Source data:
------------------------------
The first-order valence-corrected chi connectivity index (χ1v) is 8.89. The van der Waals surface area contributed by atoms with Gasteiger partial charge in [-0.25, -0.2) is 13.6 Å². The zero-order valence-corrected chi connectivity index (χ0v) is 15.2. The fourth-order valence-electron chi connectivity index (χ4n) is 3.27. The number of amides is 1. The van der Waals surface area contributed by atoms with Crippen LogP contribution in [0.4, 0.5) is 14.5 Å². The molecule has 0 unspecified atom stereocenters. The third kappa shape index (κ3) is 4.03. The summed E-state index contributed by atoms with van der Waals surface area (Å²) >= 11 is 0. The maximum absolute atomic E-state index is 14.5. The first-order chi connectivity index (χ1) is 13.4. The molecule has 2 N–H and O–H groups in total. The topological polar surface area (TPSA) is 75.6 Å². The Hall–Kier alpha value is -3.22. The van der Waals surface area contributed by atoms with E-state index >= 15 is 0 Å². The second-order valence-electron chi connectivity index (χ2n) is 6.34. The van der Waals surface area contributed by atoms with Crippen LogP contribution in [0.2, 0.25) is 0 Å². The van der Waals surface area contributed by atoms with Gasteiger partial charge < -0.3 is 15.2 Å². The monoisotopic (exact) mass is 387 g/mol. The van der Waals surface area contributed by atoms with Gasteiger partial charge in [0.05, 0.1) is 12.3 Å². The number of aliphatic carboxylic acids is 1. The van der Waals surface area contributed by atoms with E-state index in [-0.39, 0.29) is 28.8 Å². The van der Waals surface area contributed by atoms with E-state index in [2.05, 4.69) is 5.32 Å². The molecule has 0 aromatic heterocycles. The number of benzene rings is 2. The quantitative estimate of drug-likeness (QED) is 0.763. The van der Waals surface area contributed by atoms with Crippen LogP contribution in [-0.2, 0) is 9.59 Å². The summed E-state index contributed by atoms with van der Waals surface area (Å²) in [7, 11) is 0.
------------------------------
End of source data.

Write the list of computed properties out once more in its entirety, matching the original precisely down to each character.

The first-order valence-corrected chi connectivity index (χ1v) is 8.89. The van der Waals surface area contributed by atoms with Gasteiger partial charge in [-0.25, -0.2) is 13.6 Å². The zero-order valence-corrected chi connectivity index (χ0v) is 15.2. The fourth-order valence-electron chi connectivity index (χ4n) is 3.27. The number of amides is 1. The van der Waals surface area contributed by atoms with Crippen LogP contribution in [0.4, 0.5) is 14.5 Å². The molecule has 0 unspecified atom stereocenters. The third kappa shape index (κ3) is 4.03. The summed E-state index contributed by atoms with van der Waals surface area (Å²) >= 11 is 0. The maximum absolute atomic E-state index is 14.5. The first-order chi connectivity index (χ1) is 13.4. The molecule has 2 N–H and O–H groups in total. The topological polar surface area (TPSA) is 75.6 Å². The Hall–Kier alpha value is -3.22. The van der Waals surface area contributed by atoms with E-state index >= 15 is 0 Å². The second-order valence-electron chi connectivity index (χ2n) is 6.34. The van der Waals surface area contributed by atoms with Crippen LogP contribution in [0.2, 0.25) is 0 Å². The van der Waals surface area contributed by atoms with Gasteiger partial charge < -0.3 is 15.2 Å². The monoisotopic (exact) mass is 387 g/mol. The van der Waals surface area contributed by atoms with Gasteiger partial charge in [0.05, 0.1) is 12.3 Å². The number of aliphatic carboxylic acids is 1. The van der Waals surface area contributed by atoms with E-state index in [-0.39, 0.29) is 28.8 Å². The van der Waals surface area contributed by atoms with E-state index in [2.05, 4.69) is 5.32 Å². The molecule has 0 aromatic heterocycles. The number of benzene rings is 2. The quantitative estimate of drug-likeness (QED) is 0.763. The van der Waals surface area contributed by atoms with Crippen LogP contribution in [-0.2, 0) is 9.59 Å². The summed E-state index contributed by atoms with van der Waals surface area (Å²) in [7, 11) is 0.